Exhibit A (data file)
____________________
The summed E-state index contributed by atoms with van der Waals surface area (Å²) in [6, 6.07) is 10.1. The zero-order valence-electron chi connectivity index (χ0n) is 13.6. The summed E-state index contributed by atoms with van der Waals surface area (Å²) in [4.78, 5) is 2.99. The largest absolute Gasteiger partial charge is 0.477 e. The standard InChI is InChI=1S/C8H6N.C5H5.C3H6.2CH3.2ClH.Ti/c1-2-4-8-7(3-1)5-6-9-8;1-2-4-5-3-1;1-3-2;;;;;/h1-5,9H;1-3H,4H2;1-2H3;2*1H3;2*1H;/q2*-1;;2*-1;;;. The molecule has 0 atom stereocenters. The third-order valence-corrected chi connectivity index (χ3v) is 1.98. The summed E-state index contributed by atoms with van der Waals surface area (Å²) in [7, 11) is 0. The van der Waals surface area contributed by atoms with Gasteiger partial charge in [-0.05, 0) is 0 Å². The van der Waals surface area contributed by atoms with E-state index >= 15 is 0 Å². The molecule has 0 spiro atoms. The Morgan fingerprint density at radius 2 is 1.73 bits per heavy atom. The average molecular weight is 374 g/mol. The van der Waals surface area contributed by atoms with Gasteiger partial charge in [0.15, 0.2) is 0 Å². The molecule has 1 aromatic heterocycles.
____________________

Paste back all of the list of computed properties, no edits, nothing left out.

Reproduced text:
The summed E-state index contributed by atoms with van der Waals surface area (Å²) in [6, 6.07) is 10.1. The zero-order valence-electron chi connectivity index (χ0n) is 13.6. The summed E-state index contributed by atoms with van der Waals surface area (Å²) in [4.78, 5) is 2.99. The largest absolute Gasteiger partial charge is 0.477 e. The standard InChI is InChI=1S/C8H6N.C5H5.C3H6.2CH3.2ClH.Ti/c1-2-4-8-7(3-1)5-6-9-8;1-2-4-5-3-1;1-3-2;;;;;/h1-5,9H;1-3H,4H2;1-2H3;2*1H3;2*1H;/q2*-1;;2*-1;;;. The molecule has 0 atom stereocenters. The third-order valence-corrected chi connectivity index (χ3v) is 1.98. The summed E-state index contributed by atoms with van der Waals surface area (Å²) in [7, 11) is 0. The van der Waals surface area contributed by atoms with Gasteiger partial charge in [-0.05, 0) is 0 Å². The van der Waals surface area contributed by atoms with E-state index >= 15 is 0 Å². The molecule has 0 spiro atoms. The Morgan fingerprint density at radius 2 is 1.73 bits per heavy atom. The average molecular weight is 374 g/mol. The van der Waals surface area contributed by atoms with Gasteiger partial charge in [0.15, 0.2) is 0 Å². The molecule has 1 aromatic heterocycles.